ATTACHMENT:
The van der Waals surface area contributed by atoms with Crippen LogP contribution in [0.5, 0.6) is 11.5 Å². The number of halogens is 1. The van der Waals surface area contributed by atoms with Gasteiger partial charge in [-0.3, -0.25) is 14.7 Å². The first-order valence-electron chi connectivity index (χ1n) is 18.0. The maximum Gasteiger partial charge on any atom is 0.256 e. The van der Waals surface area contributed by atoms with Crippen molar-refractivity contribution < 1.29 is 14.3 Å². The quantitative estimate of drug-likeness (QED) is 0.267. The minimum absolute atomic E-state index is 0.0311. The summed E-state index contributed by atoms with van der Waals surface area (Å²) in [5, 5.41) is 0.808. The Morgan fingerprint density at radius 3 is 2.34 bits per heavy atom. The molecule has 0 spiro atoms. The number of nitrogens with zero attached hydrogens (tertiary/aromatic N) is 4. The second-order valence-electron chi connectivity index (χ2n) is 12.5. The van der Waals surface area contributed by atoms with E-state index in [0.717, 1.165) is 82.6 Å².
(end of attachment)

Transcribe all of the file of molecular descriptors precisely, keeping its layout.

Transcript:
The van der Waals surface area contributed by atoms with Crippen LogP contribution in [0.5, 0.6) is 11.5 Å². The number of halogens is 1. The van der Waals surface area contributed by atoms with Gasteiger partial charge in [-0.3, -0.25) is 14.7 Å². The first-order valence-electron chi connectivity index (χ1n) is 18.0. The maximum Gasteiger partial charge on any atom is 0.256 e. The van der Waals surface area contributed by atoms with Crippen molar-refractivity contribution < 1.29 is 14.3 Å². The quantitative estimate of drug-likeness (QED) is 0.267. The minimum absolute atomic E-state index is 0.0311. The summed E-state index contributed by atoms with van der Waals surface area (Å²) in [5, 5.41) is 0.808. The Morgan fingerprint density at radius 3 is 2.34 bits per heavy atom. The molecule has 0 spiro atoms. The number of nitrogens with zero attached hydrogens (tertiary/aromatic N) is 4. The second-order valence-electron chi connectivity index (χ2n) is 12.5. The van der Waals surface area contributed by atoms with E-state index in [0.717, 1.165) is 82.6 Å².